num target prot opt source destination
    Chain wanout (1 references)
    num target prot opt source destination
    You can use line numbers to delete or insert new rules into the firewall.
    #1.2: To display INPUT or OUTPUT chain rules, enter:
    # iptables -L INPUT -n -v
    # iptables -L OUTPUT -n -v --line-numbers
    #2: Stop / Start / Restart the Firewall
    If you are using CentOS / RHEL / Fedora Linux, enter:
    # service iptables stop
    # service iptables start
    # service iptables restart

    You can use the iptables command itself to stop the firewall and delete all rules:
    # iptables -F
    # iptables -X
    # iptables -t nat -F
    # iptables -t nat -X
    # iptables -t mangle -F
    # iptables -t mangle -X
    # iptables -P INPUT ACCEPT
    # iptables -P OUTPUT ACCEPT
    # iptables -P FORWARD ACCEPT

    Where,
    • -F : Deleting (flushing) all the rules.
    • -X : Delete chain.
    • -t table_name : Select table (called nat or mangle) and delete/flush rules.
    • -P : Set the default policy (such as DROP, REJECT, or ACCEPT).
    #3: Delete Firewall Rules
    To display line number along with other information for existing rules, enter:
    # iptables -L INPUT -n --line-numbers
    # iptables -L OUTPUT -n --line-numbers
    # iptables -L OUTPUT -n --line-numbers | less
    # iptables -L OUTPUT -n --line-numbers | grep 202.54.1.1

    You will get the list of IP. Look at the number on the left, then use number to delete it. For example delete line number 4, enter:
    # iptables -D INPUT 4

    OR find source IP 202.54.1.1 and delete from rule:
    # iptables -D INPUT -s 202.54.1.1 -j DROP

    Where,
    • -D : Delete one or more rules from the selected chain
    #4: Insert Firewall Rules
    To insert one or more rules in the selected chain as the given rule number use the following syntax. First find out line numbers, enter:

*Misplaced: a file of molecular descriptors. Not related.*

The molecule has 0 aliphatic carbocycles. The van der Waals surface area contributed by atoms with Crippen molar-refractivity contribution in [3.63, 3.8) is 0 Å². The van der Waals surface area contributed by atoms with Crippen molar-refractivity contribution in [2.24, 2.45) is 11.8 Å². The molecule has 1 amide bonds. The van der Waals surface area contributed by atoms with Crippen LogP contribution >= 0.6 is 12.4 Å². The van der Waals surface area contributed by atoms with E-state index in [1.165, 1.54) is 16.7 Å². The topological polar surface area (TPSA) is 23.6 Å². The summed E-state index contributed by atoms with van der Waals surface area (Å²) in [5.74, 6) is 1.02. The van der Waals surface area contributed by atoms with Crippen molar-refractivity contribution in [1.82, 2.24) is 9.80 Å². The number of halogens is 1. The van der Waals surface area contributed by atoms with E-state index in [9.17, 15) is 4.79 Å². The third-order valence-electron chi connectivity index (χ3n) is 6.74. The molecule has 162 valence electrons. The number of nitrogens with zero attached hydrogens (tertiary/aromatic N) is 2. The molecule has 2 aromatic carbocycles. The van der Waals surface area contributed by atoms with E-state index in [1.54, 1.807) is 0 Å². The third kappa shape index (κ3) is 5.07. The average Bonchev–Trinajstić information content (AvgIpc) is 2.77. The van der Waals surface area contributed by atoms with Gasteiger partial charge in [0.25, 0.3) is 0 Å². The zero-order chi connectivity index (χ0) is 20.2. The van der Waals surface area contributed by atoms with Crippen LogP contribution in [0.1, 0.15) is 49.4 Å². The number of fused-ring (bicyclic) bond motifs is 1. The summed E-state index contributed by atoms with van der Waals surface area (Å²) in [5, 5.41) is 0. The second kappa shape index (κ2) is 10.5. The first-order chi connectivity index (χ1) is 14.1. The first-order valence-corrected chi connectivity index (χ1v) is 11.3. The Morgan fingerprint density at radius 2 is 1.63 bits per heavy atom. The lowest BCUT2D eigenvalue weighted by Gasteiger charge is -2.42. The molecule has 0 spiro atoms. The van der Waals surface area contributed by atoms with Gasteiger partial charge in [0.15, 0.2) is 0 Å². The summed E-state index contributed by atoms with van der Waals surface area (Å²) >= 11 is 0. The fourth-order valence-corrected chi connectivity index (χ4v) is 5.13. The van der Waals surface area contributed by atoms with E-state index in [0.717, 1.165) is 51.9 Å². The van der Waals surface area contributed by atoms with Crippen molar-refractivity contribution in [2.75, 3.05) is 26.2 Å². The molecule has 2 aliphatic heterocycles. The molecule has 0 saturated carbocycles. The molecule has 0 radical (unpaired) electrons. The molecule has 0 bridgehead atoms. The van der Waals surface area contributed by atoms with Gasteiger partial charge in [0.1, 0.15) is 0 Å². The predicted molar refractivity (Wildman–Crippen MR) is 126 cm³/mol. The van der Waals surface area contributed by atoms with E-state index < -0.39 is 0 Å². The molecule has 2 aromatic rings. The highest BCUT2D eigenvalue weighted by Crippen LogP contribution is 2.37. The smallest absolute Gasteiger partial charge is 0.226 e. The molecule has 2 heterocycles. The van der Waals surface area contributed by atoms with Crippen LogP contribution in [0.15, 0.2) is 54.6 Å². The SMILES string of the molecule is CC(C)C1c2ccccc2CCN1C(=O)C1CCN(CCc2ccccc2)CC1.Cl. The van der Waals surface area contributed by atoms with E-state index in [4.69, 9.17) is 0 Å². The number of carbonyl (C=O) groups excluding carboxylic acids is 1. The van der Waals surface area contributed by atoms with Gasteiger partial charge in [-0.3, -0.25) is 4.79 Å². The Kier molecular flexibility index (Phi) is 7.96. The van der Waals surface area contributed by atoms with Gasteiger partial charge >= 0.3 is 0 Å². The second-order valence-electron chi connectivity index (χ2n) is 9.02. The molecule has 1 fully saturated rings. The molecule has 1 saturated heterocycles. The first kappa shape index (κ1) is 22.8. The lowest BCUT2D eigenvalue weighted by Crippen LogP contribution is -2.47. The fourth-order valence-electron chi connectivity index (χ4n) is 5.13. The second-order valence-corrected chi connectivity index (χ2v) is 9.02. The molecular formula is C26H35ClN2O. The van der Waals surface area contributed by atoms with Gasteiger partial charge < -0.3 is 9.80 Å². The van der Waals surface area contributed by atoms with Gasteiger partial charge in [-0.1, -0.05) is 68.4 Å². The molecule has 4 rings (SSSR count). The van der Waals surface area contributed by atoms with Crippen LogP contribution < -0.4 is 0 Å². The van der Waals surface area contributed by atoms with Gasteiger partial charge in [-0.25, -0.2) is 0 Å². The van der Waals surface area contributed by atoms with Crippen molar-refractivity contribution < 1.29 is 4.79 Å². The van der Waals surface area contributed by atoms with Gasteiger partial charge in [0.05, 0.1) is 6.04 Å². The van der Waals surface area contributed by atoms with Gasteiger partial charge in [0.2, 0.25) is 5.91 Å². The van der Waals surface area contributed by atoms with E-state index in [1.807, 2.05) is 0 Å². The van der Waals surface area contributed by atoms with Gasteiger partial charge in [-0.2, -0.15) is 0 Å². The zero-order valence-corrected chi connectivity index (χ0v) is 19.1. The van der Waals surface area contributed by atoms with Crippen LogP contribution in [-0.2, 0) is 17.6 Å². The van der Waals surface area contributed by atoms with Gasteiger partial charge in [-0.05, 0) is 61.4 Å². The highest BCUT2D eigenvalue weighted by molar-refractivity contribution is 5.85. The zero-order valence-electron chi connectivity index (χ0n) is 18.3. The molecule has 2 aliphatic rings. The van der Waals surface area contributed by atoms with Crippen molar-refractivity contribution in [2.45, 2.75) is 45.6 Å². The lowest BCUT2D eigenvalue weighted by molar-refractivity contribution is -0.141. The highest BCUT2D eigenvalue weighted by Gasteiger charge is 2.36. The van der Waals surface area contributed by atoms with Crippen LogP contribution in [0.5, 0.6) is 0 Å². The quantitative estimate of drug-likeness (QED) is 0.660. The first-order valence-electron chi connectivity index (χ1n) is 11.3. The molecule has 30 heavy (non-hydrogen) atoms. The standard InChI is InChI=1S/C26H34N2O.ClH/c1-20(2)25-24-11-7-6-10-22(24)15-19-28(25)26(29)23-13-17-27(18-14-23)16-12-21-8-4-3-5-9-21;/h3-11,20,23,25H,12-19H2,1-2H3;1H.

# iptables -L INPUT -n –line-numbers
    Sample outputs:
    Chain INPUT (policy DROP)
    num target prot opt source destination
    1 DROP all -- 202.54.1.1 0.0.0.0/0
    2 ACCEPT all -- 0.0.0.0/0 0.0.0.0/0 state NEW,ESTABLISHED
    To insert rule between 1 and 2, enter:
    # iptables -I INPUT 2 -s 202.54.1.2 -j DROP

    To view updated rules, enter:
    # iptables -L INPUT -n --line-numbers

    Sample outputs:
    Chain INPUT (policy DROP)
    num target prot opt source destination
    1 DROP all -- 202.54.1.1 0.0.0.0/0
    2 DROP all -- 202.54.1.2 0.0.0.0/0
    3 ACCEPT all -- 0.0.0.0/0 0.0.0.0/0 state NEW,ESTABLISHED
    #5: Save Firewall Rules
    To save firewall rules under CentOS / RHEL / Fedora Linux, enter:
    # service iptables save

    In this example, drop an IP and save firewall rules:
    # iptables -A INPUT -s 202.5.4.1 -j DROP
    # service iptables save

    For all other distros use the iptables-save command:
    # iptables-save > /root/my.active.firewall.rules
    # cat /root/my.active.firewall.rules

    #6: Restore Firewall Rules
    To restore firewall rules form a file called /root/my.active.firewall.rules, enter:
    # iptables-restore < /root/my.active.firewall.rules

    To restore firewall rules under CentOS / RHEL / Fedora Linux, enter:
    # service iptables restart

    #7: Set the Default Firewall Policies
    To drop all traffic:
    # iptables -P INPUT DROP
    # iptables -P OUTPUT DROP
    # iptables -P FORWARD DROP